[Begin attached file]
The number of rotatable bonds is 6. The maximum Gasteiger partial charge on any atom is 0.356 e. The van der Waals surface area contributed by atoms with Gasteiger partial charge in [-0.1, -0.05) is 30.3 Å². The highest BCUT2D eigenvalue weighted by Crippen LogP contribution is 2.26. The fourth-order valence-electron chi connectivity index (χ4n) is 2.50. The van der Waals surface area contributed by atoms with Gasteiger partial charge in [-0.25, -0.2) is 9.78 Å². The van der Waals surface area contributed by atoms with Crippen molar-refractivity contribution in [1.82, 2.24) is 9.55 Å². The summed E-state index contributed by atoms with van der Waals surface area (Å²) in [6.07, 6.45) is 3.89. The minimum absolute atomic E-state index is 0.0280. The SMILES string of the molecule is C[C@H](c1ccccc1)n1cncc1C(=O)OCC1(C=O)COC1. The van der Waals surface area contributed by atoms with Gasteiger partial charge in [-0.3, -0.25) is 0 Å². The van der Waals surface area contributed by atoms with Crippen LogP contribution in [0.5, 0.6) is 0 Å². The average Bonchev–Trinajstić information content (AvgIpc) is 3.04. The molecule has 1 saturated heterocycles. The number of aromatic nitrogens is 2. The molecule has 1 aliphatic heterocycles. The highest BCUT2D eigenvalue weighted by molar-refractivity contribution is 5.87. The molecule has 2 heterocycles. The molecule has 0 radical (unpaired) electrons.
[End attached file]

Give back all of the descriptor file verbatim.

The number of rotatable bonds is 6. The maximum Gasteiger partial charge on any atom is 0.356 e. The van der Waals surface area contributed by atoms with Gasteiger partial charge in [-0.1, -0.05) is 30.3 Å². The highest BCUT2D eigenvalue weighted by Crippen LogP contribution is 2.26. The fourth-order valence-electron chi connectivity index (χ4n) is 2.50. The van der Waals surface area contributed by atoms with Gasteiger partial charge in [-0.25, -0.2) is 9.78 Å². The van der Waals surface area contributed by atoms with Crippen molar-refractivity contribution in [1.82, 2.24) is 9.55 Å². The summed E-state index contributed by atoms with van der Waals surface area (Å²) in [6.07, 6.45) is 3.89. The minimum absolute atomic E-state index is 0.0280. The SMILES string of the molecule is C[C@H](c1ccccc1)n1cncc1C(=O)OCC1(C=O)COC1. The van der Waals surface area contributed by atoms with Gasteiger partial charge in [-0.3, -0.25) is 0 Å². The van der Waals surface area contributed by atoms with Crippen LogP contribution in [0.5, 0.6) is 0 Å². The average Bonchev–Trinajstić information content (AvgIpc) is 3.04. The molecule has 1 saturated heterocycles. The number of aromatic nitrogens is 2. The molecule has 1 aliphatic heterocycles. The highest BCUT2D eigenvalue weighted by molar-refractivity contribution is 5.87. The molecule has 2 heterocycles. The molecule has 0 radical (unpaired) electrons.